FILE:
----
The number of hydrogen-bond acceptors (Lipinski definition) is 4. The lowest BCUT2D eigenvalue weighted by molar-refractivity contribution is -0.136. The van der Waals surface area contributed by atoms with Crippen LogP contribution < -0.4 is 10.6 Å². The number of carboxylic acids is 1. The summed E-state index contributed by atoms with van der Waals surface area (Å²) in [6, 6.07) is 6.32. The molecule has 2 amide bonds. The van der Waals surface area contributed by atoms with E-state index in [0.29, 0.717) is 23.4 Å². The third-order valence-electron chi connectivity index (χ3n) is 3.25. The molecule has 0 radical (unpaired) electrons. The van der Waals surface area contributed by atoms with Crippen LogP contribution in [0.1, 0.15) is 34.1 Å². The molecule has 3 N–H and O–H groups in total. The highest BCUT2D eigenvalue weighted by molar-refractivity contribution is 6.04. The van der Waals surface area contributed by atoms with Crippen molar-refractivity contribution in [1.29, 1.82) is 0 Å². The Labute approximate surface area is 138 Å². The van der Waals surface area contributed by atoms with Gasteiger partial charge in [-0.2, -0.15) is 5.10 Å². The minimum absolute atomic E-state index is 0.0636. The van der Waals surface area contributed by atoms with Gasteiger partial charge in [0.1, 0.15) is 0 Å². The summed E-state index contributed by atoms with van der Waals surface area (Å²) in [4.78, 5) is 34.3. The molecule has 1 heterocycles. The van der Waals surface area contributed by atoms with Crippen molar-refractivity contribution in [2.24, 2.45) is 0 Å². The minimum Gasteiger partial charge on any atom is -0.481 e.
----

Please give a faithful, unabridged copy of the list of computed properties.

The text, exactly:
The number of hydrogen-bond acceptors (Lipinski definition) is 4. The lowest BCUT2D eigenvalue weighted by molar-refractivity contribution is -0.136. The van der Waals surface area contributed by atoms with Crippen LogP contribution < -0.4 is 10.6 Å². The number of carboxylic acids is 1. The summed E-state index contributed by atoms with van der Waals surface area (Å²) in [6, 6.07) is 6.32. The molecule has 2 amide bonds. The van der Waals surface area contributed by atoms with E-state index in [0.29, 0.717) is 23.4 Å². The third-order valence-electron chi connectivity index (χ3n) is 3.25. The molecule has 0 radical (unpaired) electrons. The van der Waals surface area contributed by atoms with Crippen LogP contribution in [0.1, 0.15) is 34.1 Å². The molecule has 3 N–H and O–H groups in total. The highest BCUT2D eigenvalue weighted by molar-refractivity contribution is 6.04. The van der Waals surface area contributed by atoms with Crippen molar-refractivity contribution in [1.29, 1.82) is 0 Å². The Labute approximate surface area is 138 Å². The van der Waals surface area contributed by atoms with Gasteiger partial charge in [-0.2, -0.15) is 5.10 Å². The minimum absolute atomic E-state index is 0.0636. The van der Waals surface area contributed by atoms with Gasteiger partial charge in [0.1, 0.15) is 0 Å². The summed E-state index contributed by atoms with van der Waals surface area (Å²) in [4.78, 5) is 34.3. The molecule has 1 heterocycles. The van der Waals surface area contributed by atoms with Crippen molar-refractivity contribution in [2.24, 2.45) is 0 Å². The minimum Gasteiger partial charge on any atom is -0.481 e.